A Rose is a Rose
By Lauren Hollon Sturdy
Joran Rose had every reason not to trust.
Removed from a negligent and abusive mother’s care at age 4, he was in and out of foster homes. Some were nice. Others were a nightmare. When he was 12 years old, his mother regained custody of Joran and his younger brother. They were homeless and often went hungry. School was Joran’s escape, but his mother’s violence continued to escalate and her parental rights were terminated after she nearly killed his younger brother.
He entered foster care again, and in 2005, with eight homes behind him, Joran found himself in the home of Buckner foster parent Rosemary Ferlauto of Richardson, Texas.
Rosemary is the mother of four grown children and grandmother of six. She has a background in social services, having worked at Trinity Ministry to the Poor, Family Gateway and, until her retirement in 2005, as a program manager for the Richardson Workforce Center. Her days were filled with helping others. But something was missing.
“I missed the noise of family,” she said. “I wanted somebody to cook for. In 2000, I decided to start fostering because I had a four bedroom house and wanted to fill it.”
“When Cynthia Blake [foster care case manager for Buckner Children and Family Services] called to tell me about Joran, she said it was just a temporary placement,” Rosemary said. “She said to expect him to stay for a week or two. He really wanted to be with an African-American family and needed somewhere to stay while they looked for a more permanent home.”
But when Blake called a week later to say she had found an African-American family for Joran, he told her, “That’s OK. I’ll stay here.”
He liked living with Rosemary. She talked to him like an adult, asked him what he would like to do and gave him freedom to make decisions about how and where to spend his time. She believed strongly in choosing her battles, even if it meant letting a child dye his hair neon green, like Joran did around his eighteenth birthday.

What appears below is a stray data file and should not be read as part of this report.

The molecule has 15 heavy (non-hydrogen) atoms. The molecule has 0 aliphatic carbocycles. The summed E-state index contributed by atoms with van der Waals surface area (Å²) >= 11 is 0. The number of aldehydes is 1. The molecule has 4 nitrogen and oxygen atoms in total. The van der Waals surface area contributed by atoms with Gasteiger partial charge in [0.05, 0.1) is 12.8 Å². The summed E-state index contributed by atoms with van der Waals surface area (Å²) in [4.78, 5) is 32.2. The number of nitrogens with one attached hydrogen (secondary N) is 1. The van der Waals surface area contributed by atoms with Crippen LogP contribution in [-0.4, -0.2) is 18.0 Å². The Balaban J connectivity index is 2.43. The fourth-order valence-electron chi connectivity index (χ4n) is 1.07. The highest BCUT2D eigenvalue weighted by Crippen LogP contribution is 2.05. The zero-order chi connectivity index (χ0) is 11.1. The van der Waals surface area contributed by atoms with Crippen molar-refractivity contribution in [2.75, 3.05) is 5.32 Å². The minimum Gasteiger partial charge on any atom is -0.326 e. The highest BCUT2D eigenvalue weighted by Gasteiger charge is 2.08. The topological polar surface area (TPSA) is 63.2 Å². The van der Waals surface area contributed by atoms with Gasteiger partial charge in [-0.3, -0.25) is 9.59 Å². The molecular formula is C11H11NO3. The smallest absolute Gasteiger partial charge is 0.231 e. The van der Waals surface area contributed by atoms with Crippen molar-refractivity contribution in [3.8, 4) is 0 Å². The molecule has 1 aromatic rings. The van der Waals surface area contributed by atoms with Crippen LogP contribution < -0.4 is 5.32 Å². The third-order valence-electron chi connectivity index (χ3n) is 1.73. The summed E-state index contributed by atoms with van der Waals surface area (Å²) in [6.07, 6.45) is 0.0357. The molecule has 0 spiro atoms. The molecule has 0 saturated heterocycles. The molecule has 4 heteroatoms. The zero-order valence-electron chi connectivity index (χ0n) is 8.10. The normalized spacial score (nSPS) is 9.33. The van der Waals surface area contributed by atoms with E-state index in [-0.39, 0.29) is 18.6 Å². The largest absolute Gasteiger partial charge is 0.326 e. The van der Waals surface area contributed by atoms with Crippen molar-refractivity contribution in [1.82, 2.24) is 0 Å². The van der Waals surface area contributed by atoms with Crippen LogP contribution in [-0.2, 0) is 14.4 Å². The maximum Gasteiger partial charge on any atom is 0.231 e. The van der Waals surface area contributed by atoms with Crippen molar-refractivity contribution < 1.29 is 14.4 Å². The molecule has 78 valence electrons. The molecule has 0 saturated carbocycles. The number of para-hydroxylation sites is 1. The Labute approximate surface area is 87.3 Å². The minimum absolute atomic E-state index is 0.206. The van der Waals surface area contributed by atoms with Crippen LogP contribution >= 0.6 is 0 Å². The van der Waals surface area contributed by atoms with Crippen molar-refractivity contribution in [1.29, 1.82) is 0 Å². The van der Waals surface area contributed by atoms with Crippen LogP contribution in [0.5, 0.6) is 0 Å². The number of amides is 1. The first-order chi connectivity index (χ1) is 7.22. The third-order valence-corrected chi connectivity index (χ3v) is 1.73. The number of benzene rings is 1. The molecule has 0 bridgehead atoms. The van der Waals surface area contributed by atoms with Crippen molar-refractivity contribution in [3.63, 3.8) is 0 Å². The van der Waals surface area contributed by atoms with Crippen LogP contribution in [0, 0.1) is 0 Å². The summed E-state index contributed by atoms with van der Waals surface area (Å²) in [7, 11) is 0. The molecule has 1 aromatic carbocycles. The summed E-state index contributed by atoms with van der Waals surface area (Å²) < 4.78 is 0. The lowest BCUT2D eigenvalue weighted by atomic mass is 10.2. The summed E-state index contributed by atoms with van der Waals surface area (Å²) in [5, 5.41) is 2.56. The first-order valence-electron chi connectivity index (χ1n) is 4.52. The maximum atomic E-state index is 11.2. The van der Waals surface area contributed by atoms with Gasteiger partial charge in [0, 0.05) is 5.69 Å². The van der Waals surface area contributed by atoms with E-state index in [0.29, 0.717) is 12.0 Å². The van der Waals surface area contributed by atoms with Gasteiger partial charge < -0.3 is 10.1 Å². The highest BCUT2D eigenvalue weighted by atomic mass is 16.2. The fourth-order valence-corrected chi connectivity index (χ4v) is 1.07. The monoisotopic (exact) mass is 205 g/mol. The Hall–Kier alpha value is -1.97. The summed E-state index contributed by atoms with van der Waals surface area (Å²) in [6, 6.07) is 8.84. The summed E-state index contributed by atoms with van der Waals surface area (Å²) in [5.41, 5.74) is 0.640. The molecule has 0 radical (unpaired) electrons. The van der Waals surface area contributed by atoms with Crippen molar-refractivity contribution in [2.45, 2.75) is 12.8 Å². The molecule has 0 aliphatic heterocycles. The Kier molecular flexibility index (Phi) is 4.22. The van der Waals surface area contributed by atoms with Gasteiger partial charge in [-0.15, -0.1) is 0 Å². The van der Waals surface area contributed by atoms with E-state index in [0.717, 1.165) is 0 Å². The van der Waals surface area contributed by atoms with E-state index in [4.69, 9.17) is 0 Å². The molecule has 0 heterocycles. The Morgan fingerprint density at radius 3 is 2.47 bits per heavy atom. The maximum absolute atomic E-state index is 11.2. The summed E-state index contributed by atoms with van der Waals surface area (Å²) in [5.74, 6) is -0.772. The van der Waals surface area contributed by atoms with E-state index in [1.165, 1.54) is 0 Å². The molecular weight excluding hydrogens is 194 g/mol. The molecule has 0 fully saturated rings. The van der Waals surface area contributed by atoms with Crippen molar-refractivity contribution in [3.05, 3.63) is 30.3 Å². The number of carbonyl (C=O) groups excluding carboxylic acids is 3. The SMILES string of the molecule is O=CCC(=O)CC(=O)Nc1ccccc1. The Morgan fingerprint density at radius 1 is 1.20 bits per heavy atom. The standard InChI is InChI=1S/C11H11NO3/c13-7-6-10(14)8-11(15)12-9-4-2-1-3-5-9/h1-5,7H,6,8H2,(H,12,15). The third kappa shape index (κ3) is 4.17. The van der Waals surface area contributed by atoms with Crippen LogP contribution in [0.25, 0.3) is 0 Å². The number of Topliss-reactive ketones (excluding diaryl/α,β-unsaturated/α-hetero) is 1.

But the one area where Rosemary doesn’t give her foster children any leeway is academics.
“I never told him he couldn’t do anything,” she said. “My rule was that he could join any activity or club as long as he kept his grades up.”
Their biggest fights happened when Joran would test the limits of this rule and the limits of his own endurance. Rosemary listed Joran’s collection of extracurricular activities at J.J. Pearce High School and in the community like a proud, albeit exasperated, mother.
“His senior year of high school, he was the editor-in-chief of the yearbook, which took up an enormous amount of time. He had an internship at Raytheon that he went to four days a week for 20 hours a week. He was in a spirit group, which meant he was at every football game in the fall, and he was working at Circuit City for 20 hours a week, working until 11:00 or 11:30 at night.
“And then he decides, ‘I think I want to be an actor and join the school play.’ I just lost it at that point,” she joked.
His senior year was hard on them both. For Rosemary, it meant shuttling Joran all over the place for his meetings and commitments. For Joran, it meant exhaustion from trying to do too much.
“She would often come wake me up in the morning with my face in a book and my Circuit City clothes still on from the night before,” he said.
They survived, and he left to start college at the University of Texas in Austin in the fall of 2007, but that didn’t mean he was out of Rosemary’s life.
He came home to stay with her during breaks and vacations. They also stayed connected through Facebook, e-mail and over the phone, discussing everything from politics to Joran’s social life. Rosemary said she’s his sounding board, and he often brings issues to her for perspective.
When he walked across the stage this May to receive his B.B.A. in Management Information Systems and his B.S. in Public Relations, Rosemary was there, supporting her child.
“I cried!” Rosemary said. “His graduation was overwhelming for me. Joran had worked so hard and had been through so very much in both his personal and public life.”
Joran never took her support for granted.
“I would say that I felt she was like a mother in the ways that she was invested in my personal, spiritual and professional growth,” Joran said. “Just as caring mother would, she wanted to make sure that I had success in all of those areas and that I took advantage of opportunities that would further my success in those areas.”
With so many successes behind him, Joran looks forward to the next big challenge. He plans to build a career in management consulting and get his M.B.A., too.
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